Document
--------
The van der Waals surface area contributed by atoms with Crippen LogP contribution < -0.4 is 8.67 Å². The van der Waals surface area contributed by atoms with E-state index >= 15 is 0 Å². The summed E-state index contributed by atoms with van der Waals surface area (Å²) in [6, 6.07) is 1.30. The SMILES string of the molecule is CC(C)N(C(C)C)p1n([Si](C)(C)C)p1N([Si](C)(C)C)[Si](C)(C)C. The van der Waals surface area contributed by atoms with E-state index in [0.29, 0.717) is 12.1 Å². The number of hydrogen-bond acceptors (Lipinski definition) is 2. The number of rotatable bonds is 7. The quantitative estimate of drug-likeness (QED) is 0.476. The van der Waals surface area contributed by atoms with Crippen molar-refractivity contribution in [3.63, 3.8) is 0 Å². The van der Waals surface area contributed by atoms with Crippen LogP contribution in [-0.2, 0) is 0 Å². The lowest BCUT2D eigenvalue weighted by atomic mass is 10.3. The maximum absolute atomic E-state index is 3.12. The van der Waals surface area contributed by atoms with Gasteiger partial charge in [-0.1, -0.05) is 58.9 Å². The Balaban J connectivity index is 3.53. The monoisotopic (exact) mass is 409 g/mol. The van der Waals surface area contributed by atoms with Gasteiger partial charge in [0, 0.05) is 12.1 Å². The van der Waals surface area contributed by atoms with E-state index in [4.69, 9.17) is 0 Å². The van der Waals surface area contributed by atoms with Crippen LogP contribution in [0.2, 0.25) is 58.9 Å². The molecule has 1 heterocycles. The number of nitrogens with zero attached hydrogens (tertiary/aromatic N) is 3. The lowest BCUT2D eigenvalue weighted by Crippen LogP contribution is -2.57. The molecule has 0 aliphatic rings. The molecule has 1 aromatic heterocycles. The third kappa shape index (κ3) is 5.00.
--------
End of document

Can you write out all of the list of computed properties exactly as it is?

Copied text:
The van der Waals surface area contributed by atoms with Crippen LogP contribution < -0.4 is 8.67 Å². The van der Waals surface area contributed by atoms with E-state index >= 15 is 0 Å². The summed E-state index contributed by atoms with van der Waals surface area (Å²) in [6, 6.07) is 1.30. The SMILES string of the molecule is CC(C)N(C(C)C)p1n([Si](C)(C)C)p1N([Si](C)(C)C)[Si](C)(C)C. The van der Waals surface area contributed by atoms with E-state index in [0.29, 0.717) is 12.1 Å². The number of hydrogen-bond acceptors (Lipinski definition) is 2. The number of rotatable bonds is 7. The quantitative estimate of drug-likeness (QED) is 0.476. The van der Waals surface area contributed by atoms with Crippen molar-refractivity contribution in [3.63, 3.8) is 0 Å². The van der Waals surface area contributed by atoms with Crippen LogP contribution in [-0.2, 0) is 0 Å². The lowest BCUT2D eigenvalue weighted by atomic mass is 10.3. The maximum absolute atomic E-state index is 3.12. The van der Waals surface area contributed by atoms with Gasteiger partial charge in [-0.1, -0.05) is 58.9 Å². The Balaban J connectivity index is 3.53. The monoisotopic (exact) mass is 409 g/mol. The van der Waals surface area contributed by atoms with Gasteiger partial charge in [0, 0.05) is 12.1 Å². The van der Waals surface area contributed by atoms with E-state index in [4.69, 9.17) is 0 Å². The van der Waals surface area contributed by atoms with Crippen LogP contribution in [0.2, 0.25) is 58.9 Å². The molecule has 1 heterocycles. The number of nitrogens with zero attached hydrogens (tertiary/aromatic N) is 3. The lowest BCUT2D eigenvalue weighted by Crippen LogP contribution is -2.57. The molecule has 0 aliphatic rings. The molecule has 1 aromatic heterocycles. The third kappa shape index (κ3) is 5.00.